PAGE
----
3 stars · fiction

they both die at the end didn’t manage to make me cry

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they both die at the end

author : adam silvera

pages : [hardcover] 384

favorite character : rufus

summary :

On September 5, a little after midnight, Death-Cast calls Mateo Torrez and Rufus Emeterio to give them some bad news: They’re going to die today. Mateo and Rufus are total strangers, but, for different reasons, they’re both looking to make a new friend on their End Day. The good news: There’s an app for that. It’s called the Last Friend, and through it, Rufus and Mateo are about to meet up for one last great adventure and to live a lifetime in a single day.

review :

A big thank you to Edelweiss for providing me with an E-ARC in exchange for my honest review.

I was really really really excited to read this book.

This is the first book by Adam Silvera that I’ve read and when I attended Book Con this year, I think this was one of the most popular ARCs floating around the scene. I’m not a typical contemporary reader–there are times I absolutely love them, times I hate them, and I can never read too many of them in a row. But I dove right into this book without knowing about it’s compelling concept: somehow, someone has developed Death Cast, a system where if you are slated to die on a certain day, you’ll have your call by 2 A.M. that it’s your day to die.

Of course, this leaves so many questions. How do they know this? Who determines it? Are people dying because they’ve been told to die, or is this thing that predicts their deaths also predicting everything they’ll do after learning they’ll die? What about the people who end up dying between midnight and 2 A.M? Do they not get a call, or do they get their call the day before?

So many questions, and I love how the characters address some of the questions themselves, because they don’t know. The operators at Death Cast don’t know. The people getting the calls don’t know. The people left behind by their dying loved ones don’t know. They can question and beg and plead for answers all they like and, in this book as in reality, there are no full answers. Which I liked.

Another thing I loved was the diversity in this book. Most of the main characters are people of color, one of the narrators is bisexual, and the other never outright defines his sexuality apart from giving enough evidence that it certainly isn’t straight. That was awesome.

But, what I didn’t love, what ended up distancing me from this book I wanted so desperately to love, was the writing. It didn’t grip me; it felt too bland. I couldn’t connect fully with the other characters because some of the dialogue felt clunky and jarred me out of the story. In the plotline, there were some pieces that read too much to me like things that often make me put down contemporaries. Pieces that are so obviously slated to be symbolic, or quirky, or meaningful, that just don’t feel realistic or flow reasonably in the setting. I won’t give any specific examples because of spoilers, and quoting from an ARC, but it’s something I ran into before.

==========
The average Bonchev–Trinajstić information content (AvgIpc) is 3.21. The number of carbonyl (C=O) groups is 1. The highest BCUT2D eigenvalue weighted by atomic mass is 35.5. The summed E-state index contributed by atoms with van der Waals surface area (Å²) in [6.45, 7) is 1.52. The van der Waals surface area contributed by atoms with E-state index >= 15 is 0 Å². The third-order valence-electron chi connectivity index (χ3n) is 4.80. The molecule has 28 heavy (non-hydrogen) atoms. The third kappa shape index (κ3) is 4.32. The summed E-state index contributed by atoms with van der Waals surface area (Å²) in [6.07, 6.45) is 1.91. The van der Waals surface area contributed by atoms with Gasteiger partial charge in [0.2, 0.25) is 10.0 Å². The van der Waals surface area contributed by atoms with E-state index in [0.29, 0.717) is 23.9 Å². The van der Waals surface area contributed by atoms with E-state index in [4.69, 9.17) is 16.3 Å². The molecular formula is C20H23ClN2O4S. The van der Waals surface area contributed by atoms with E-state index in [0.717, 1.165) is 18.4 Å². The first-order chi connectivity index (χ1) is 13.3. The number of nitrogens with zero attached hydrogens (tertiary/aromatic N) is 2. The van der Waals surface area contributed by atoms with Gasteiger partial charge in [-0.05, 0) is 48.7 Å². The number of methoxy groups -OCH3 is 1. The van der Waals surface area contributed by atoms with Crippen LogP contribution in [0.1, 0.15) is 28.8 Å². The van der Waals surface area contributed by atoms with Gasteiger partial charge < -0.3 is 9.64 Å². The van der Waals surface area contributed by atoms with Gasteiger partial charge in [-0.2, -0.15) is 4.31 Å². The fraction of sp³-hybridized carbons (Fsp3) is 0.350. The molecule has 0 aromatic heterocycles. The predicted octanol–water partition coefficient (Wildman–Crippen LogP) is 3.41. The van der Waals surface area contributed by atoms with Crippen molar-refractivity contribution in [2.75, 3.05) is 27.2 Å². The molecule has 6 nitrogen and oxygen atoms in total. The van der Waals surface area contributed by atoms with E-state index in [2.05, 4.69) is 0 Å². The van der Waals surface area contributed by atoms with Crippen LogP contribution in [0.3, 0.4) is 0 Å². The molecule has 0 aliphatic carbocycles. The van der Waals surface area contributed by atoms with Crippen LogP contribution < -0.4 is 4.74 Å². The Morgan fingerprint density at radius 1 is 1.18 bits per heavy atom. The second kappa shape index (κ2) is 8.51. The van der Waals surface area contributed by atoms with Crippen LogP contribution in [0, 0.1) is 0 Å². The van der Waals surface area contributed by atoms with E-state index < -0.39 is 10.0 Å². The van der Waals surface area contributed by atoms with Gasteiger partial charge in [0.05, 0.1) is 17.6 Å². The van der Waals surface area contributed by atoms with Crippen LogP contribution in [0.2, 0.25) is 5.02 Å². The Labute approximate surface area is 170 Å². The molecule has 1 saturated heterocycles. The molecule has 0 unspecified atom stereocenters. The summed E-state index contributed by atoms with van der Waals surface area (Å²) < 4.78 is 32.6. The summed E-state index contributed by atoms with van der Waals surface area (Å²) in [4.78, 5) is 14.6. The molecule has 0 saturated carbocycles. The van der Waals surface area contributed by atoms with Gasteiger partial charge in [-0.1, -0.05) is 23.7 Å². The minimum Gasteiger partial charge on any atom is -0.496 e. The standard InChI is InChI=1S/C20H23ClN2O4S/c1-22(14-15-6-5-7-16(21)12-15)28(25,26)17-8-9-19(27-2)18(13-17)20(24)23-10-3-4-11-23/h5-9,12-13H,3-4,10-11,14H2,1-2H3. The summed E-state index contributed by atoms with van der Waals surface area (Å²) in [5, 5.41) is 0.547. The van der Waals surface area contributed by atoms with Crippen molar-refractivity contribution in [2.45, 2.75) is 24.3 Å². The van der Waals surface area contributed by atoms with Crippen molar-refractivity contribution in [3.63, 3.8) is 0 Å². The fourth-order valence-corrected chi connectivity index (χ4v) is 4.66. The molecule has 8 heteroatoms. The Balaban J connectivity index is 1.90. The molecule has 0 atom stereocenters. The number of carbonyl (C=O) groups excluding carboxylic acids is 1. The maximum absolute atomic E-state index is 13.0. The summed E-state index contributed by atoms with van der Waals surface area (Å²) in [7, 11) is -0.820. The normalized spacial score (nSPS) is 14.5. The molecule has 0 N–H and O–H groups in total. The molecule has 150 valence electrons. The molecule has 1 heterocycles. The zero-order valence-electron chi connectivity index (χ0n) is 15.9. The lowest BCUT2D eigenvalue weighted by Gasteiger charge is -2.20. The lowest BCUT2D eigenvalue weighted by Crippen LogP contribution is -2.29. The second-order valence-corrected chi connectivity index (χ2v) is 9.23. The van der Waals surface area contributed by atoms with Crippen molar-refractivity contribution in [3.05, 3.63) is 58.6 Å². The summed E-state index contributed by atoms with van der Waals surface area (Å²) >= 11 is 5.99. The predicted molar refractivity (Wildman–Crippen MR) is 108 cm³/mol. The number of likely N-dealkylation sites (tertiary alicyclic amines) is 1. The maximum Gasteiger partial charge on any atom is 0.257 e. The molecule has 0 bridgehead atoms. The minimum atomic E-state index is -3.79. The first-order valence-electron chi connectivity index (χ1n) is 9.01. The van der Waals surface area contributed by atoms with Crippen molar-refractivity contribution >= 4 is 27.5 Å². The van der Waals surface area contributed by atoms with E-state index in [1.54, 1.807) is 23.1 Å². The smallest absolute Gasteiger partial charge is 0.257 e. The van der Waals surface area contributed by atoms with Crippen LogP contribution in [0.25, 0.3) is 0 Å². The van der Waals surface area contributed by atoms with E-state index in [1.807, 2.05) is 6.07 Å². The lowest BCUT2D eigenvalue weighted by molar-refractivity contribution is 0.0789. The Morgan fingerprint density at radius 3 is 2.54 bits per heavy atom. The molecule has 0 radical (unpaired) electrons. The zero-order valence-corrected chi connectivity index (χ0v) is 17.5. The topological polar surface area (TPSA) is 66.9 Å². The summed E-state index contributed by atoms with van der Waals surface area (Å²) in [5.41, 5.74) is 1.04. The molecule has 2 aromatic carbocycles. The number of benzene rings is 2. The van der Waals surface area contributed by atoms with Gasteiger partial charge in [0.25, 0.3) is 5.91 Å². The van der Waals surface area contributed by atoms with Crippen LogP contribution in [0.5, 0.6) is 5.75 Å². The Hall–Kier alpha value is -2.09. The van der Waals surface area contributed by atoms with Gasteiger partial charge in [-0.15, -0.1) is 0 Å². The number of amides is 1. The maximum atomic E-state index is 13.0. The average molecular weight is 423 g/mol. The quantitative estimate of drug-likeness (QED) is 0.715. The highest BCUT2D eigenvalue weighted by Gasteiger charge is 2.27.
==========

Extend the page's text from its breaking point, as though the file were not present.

And, I have to admit, I cry a lot over books. It isn’t unusual for me. This book didn’t really get to me until hours later, when I was still considering how it had made me feel. I think, most importantly, it made me consider what I would do if I knew it was my last day to live. Or what I would do if it was my last day and I never knew it until it was too late. Would I want to know? I don’t think so. But, as They Both Die at the End shows, maybe something great can come out of the knowing.

This book certainly wasn’t for me. I don’t regret reading it, and I’m definitely going to try other books by this author. Still, I won’t be throwing this into any recommendations I give out.

3/5 stars

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2 thoughts on “they both die at the end didn’t manage to make me cry

  1. I normally want ALL THE ANSWERS, but for some reason the fact that literally NO answers were given in this book didn’t actually bother me too much? I guess because the book wasn’t ABOUT Death Cast, it was about two boys facing their last day on earth way, way too early.

    I’m so sad you didn’t end up loving this one, Kayla! I have to say that I didn’t cry, either, but that’s because it’s VERY hard to make me cry in books (I think I’ve only ever cried in 10, and that includes ones from my childhood, haha).

    There were a few ~symbolic~ scenes in this one, but I guess they were kind of to be expected, given the content? Some of them did feel a bit over the top at times but I think most things would feel over the top on the last day of your life, you know?

    Have you read History Is All You Left Me? I liked that one better than this because that emotional connection to the protagonist was there a lot more than in this one. It’s another sad book, but less dramatic than this one, I guess? I highly recommend it anyway, since it’s a fave!

    Liked by 1 person

    1. I used to never cry. And then I guess I grew up and started FEELING THINGS.
      Wow. That sounds terrible. XD But I seriously cry way too often now and tell everyone to just get used to it.
      But I wanted to love Adam’s writing so much which is part of why I was so sad!!! I’m definitely going to try his other books. I can FEEL the potential there to find something I love!!

      Like

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